Notice from this account in Time magazine how many parallels there are to today.Isr (Notice also that Time refers to the PalArab refugees as "Palestinian Arabs," not "Palestinians.")
The Gaza strip is a geographic absurdity perpetuated by hate and pride. Ever since Israel's warriors swept south in 1948 to the Negeb desert, Gaza has stood as a defiant outpost in which Egyptian soldiers held out against Zion to the day of armistice. All around the 5-by-25-mile sand strip, a stealthy border war has since been waged, and blood spilled almost nightly.Israelis making the desert bloom while Arabs sit and stew? Check.
To the young Israeli farmers who labor, gun in hand, in nearby desert settlements, the Gaza strip is an intolerable threat to their lives and lands. To the Egyptians patrolling its long salient of indefensible dunes, it remains a symbol of Arab defiance against unconfessed defeat. Behind the 20-inch-wide furrow that passes for its frontier, 219,000 Arab refugees squat in sandy squalor, existing only on U.N. charity and staring balefully across the border at the slopes now green with Israeli corn.
The incident that touched off last week's Gaza flare-up might have happened any day. Israeli soldiers, their command cars stacked with small arms, sped on routine border patrol close to an Egyptian command post. Suddenly there was shooting. Caught in the open without cover, the Israelis, guns blazing, crossed the border and took the command post. When they retired, they left three Egyptians dead.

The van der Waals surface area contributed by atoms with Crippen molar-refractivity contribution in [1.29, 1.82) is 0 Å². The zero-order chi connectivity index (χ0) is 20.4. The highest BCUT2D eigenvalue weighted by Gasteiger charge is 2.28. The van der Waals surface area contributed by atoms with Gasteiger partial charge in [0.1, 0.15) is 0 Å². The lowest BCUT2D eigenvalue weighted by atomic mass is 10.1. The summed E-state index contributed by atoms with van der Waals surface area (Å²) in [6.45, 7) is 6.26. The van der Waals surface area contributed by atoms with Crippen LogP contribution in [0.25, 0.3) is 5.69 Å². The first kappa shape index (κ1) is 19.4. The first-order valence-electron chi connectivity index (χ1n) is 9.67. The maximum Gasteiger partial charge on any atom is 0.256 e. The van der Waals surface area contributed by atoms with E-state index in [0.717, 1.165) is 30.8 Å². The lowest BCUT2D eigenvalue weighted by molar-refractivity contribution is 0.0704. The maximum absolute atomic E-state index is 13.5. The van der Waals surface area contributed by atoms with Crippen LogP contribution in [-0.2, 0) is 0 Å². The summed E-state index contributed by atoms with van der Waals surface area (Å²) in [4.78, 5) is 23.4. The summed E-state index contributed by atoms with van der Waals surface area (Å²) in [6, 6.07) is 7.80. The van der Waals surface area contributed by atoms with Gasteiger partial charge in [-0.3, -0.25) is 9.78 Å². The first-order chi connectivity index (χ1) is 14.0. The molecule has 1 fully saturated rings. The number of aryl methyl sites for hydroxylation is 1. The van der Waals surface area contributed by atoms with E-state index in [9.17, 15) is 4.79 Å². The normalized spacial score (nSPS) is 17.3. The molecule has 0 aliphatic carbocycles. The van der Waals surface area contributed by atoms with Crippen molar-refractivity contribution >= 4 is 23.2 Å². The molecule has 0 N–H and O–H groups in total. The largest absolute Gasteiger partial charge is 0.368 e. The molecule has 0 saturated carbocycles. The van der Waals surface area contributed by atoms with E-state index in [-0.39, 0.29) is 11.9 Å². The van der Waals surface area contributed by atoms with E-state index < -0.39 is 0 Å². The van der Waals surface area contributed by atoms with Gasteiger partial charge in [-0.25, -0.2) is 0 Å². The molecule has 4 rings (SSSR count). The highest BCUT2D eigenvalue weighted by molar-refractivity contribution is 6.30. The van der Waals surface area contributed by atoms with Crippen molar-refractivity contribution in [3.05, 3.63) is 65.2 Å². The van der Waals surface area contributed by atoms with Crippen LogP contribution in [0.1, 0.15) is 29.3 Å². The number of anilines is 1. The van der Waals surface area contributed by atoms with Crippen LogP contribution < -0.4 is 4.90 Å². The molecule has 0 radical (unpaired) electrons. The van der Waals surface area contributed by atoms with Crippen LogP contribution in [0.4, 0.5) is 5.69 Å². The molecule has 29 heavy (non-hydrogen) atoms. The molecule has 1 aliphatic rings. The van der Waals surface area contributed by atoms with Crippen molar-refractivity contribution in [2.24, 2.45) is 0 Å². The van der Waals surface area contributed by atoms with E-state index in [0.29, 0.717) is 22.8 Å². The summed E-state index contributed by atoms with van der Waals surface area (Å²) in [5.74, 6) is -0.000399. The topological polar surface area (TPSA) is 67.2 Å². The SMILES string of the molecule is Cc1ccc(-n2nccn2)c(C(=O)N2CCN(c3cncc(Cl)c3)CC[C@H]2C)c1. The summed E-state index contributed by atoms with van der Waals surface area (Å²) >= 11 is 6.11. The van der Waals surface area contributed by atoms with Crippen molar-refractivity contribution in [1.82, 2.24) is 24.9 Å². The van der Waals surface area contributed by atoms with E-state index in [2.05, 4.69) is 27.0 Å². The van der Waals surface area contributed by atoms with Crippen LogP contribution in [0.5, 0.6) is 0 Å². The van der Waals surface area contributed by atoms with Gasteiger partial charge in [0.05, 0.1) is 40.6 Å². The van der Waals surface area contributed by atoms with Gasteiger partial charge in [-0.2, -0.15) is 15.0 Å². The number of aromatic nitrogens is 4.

As usual in such cases, the U.N. mediator, Canada's Major General Edson L. M. Burns, respected as much for his toughness as for his patience, tried to get both sides together: the familiar rhythm in these flare-ups is violence met with violence and followed by quiet. But this time the rhythm was broken. Small groups of Arab raiders carried the fight deep into Israel. Known as Al Fedayeen (Self-Sacrificers), the sneaker-shod guerrillas are recruited from Palestinian Arab refugees, and are thus adventurers without a country who know Israel's landscape because it was once their own. Most of them are followers of the former Mufti of Jerusalem, who used to recruit men to fight both the British and the Jews. The Mufti has been living in exile in Cairo.
The Self-Sacrificers fanned out across Israel, mined roads, shot up army trucks, dynamited the Voice of Israel's radio tower, just 15 miles south of Tel Aviv. From the cover of citrus groves, they shot down four farmers. Two Yemenite Jews fell, attacked from behind as they bent over irrigation pipes. Another was killed by a burst of Sten-gun fire through the open door of a pumping station. A Jewish newcomer from Iraq was caught as he cycled home from work in a nearby orchard. Tracks showed that he had been dragged off his bicycle, stood up against a wall and shot. A grandfather was cut down as he walked, lantern in hand, with his family; his wife, daughter, son-in-law and grandson were wounded.